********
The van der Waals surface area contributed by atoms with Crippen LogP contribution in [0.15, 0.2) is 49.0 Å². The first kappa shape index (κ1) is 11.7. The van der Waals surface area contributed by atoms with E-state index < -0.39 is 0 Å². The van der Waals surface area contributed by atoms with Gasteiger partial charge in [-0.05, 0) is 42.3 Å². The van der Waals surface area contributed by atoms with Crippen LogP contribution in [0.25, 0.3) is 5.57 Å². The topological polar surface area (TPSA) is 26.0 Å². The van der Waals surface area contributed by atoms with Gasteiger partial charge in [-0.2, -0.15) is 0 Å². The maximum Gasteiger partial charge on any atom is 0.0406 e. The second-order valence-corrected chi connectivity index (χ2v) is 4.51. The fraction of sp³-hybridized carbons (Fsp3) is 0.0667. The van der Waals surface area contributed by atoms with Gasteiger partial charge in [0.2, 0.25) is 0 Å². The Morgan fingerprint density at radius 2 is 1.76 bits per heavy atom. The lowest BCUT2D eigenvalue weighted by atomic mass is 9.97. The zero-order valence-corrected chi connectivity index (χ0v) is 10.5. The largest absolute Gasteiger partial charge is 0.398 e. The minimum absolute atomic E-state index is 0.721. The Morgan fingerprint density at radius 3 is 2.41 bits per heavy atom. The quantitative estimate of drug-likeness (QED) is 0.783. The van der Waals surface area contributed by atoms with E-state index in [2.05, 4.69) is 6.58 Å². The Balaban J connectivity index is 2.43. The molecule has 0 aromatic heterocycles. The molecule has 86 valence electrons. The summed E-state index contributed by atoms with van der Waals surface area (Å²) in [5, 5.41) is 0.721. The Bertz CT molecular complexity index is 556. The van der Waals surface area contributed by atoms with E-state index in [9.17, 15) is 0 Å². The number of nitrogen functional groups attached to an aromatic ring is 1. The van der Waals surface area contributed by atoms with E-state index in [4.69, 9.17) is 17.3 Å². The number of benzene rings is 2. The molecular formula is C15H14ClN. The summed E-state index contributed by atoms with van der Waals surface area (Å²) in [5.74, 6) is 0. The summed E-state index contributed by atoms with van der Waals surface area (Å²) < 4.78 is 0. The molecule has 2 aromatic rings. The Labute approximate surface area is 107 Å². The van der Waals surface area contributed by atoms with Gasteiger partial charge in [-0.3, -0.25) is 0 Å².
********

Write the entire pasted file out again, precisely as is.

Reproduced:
The van der Waals surface area contributed by atoms with Crippen LogP contribution in [0.15, 0.2) is 49.0 Å². The first kappa shape index (κ1) is 11.7. The van der Waals surface area contributed by atoms with E-state index < -0.39 is 0 Å². The van der Waals surface area contributed by atoms with Gasteiger partial charge in [-0.05, 0) is 42.3 Å². The van der Waals surface area contributed by atoms with Crippen LogP contribution in [0.25, 0.3) is 5.57 Å². The topological polar surface area (TPSA) is 26.0 Å². The van der Waals surface area contributed by atoms with Gasteiger partial charge in [-0.2, -0.15) is 0 Å². The maximum Gasteiger partial charge on any atom is 0.0406 e. The second-order valence-corrected chi connectivity index (χ2v) is 4.51. The fraction of sp³-hybridized carbons (Fsp3) is 0.0667. The van der Waals surface area contributed by atoms with Gasteiger partial charge in [0.2, 0.25) is 0 Å². The Morgan fingerprint density at radius 2 is 1.76 bits per heavy atom. The lowest BCUT2D eigenvalue weighted by atomic mass is 9.97. The zero-order valence-corrected chi connectivity index (χ0v) is 10.5. The largest absolute Gasteiger partial charge is 0.398 e. The minimum absolute atomic E-state index is 0.721. The Morgan fingerprint density at radius 3 is 2.41 bits per heavy atom. The quantitative estimate of drug-likeness (QED) is 0.783. The van der Waals surface area contributed by atoms with E-state index in [2.05, 4.69) is 6.58 Å². The Balaban J connectivity index is 2.43. The molecule has 0 aromatic heterocycles. The molecule has 86 valence electrons. The summed E-state index contributed by atoms with van der Waals surface area (Å²) in [5, 5.41) is 0.721. The Bertz CT molecular complexity index is 556. The van der Waals surface area contributed by atoms with E-state index in [9.17, 15) is 0 Å². The number of nitrogen functional groups attached to an aromatic ring is 1. The van der Waals surface area contributed by atoms with E-state index in [4.69, 9.17) is 17.3 Å². The number of benzene rings is 2. The molecular formula is C15H14ClN. The summed E-state index contributed by atoms with van der Waals surface area (Å²) in [5.74, 6) is 0. The summed E-state index contributed by atoms with van der Waals surface area (Å²) < 4.78 is 0. The molecule has 2 aromatic rings. The Labute approximate surface area is 107 Å². The van der Waals surface area contributed by atoms with Gasteiger partial charge in [-0.3, -0.25) is 0 Å².